Many of Remoulin’s cherry orchards were swept away or severely damaged, with predictions of a smaller cherry harvest this May, and most likely higher prices as well. The wine harvest of last fall was severely affected, with many of the Côtes du Rhône vines left unattended for many weeks just at the height of harvest season, or vendage.  The 16th century Pont St-Nicholas, the stalwart bridge on the road connecting Uzès and Nîmes, was washed away but is being repaired slowly but surely, with a March re-opening now on the horizon. The Pont du Gard itself was not damaged, but the left bank has been closed since September and may not open again until late spring because of washouts under that side of the bridge. We’re putting together a collection of photos as we go along for those interested in following this devastating event. And we’ll keep you posted on progress.

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Homes, goods, and lives were lost in 
the raging waters near Collias


Time for feasting...
Beaucoup de fêtes...

Once again it's that time of year for celebrating with my favorite sweets. January's Fêtes des Rois lasts all month long, starting on the Epiphany (Jan 6). The traditional cake hides a tiny prize, and one lucky winner will be crowned king or queen (or both!). Our Super Bowl galette des rois crowned Gary and Anne-Marie. Want a galette recipe and more details? Click here...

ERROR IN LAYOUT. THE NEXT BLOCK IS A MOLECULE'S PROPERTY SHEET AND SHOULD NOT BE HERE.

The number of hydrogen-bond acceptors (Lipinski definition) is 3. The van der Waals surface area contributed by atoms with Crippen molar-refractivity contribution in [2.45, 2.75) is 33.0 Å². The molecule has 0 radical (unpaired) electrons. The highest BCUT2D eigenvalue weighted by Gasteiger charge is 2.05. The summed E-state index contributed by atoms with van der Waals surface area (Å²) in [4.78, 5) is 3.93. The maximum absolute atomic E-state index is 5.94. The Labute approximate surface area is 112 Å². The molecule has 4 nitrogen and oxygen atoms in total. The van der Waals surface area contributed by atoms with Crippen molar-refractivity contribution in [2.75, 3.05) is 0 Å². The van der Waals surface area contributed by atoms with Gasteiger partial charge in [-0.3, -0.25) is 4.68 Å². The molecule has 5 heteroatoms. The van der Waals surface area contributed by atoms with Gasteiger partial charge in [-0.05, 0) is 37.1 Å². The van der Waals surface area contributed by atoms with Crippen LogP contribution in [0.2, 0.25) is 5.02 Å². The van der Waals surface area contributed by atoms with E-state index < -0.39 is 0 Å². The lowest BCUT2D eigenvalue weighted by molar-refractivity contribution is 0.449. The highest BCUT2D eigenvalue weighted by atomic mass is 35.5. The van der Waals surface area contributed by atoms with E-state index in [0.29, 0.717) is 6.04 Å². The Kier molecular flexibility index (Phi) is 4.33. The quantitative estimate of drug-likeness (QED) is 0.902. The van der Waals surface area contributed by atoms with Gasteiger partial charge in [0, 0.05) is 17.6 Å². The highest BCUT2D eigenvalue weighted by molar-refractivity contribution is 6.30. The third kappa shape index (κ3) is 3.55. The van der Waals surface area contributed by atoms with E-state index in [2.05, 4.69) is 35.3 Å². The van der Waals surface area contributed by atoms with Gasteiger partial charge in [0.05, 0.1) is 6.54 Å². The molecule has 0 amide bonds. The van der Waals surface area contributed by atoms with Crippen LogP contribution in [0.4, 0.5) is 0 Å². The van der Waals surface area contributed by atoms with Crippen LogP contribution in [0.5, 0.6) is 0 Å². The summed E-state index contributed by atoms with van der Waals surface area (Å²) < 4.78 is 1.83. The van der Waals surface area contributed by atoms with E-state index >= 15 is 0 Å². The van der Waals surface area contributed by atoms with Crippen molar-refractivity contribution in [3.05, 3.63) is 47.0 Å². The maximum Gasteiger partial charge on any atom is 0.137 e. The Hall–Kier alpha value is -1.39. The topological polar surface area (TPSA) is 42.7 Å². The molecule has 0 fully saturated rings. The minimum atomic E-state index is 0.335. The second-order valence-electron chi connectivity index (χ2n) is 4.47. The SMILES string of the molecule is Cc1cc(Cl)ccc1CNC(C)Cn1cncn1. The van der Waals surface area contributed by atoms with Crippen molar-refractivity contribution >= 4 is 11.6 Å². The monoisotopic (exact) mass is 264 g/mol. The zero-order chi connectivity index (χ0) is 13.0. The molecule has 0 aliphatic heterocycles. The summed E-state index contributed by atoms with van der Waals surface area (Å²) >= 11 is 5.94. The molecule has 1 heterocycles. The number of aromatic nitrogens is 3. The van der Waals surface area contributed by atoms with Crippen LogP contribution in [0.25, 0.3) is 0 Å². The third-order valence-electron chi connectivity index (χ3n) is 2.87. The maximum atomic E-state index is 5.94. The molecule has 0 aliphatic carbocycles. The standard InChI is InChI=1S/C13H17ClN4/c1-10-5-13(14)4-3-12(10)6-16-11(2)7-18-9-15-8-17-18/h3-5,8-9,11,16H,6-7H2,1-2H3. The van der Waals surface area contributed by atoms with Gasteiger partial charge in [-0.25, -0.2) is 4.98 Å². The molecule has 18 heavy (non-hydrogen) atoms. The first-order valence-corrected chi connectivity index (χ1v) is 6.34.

The feast of le Chandeleur (click here for more info), starting 40 days after Christmas and lasting throughout the month of February and up until Ash Wednesday, requires a crepe celebration, sucrées ou salées, ou tous les deux. It's said that eating crepes will bring good luck in the coming year. So round up the eggs, butter, milk and whatever else you want to add for this annual French ritual. Bon appetit...et bonne chance!

 

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Reine et Roi du Super Bowl
Anne-Marie and Gary


The wind howls and a bit of snow flies in the south of France on this last day of January,
but we'll be back with more news and tidbits in the coming weeks.
Stay tuned, stay warm. A bientôt!

Want to see previous editions of Armchair Uzès? Click here for a directory...
For the Armchair Photo Gallery, click here...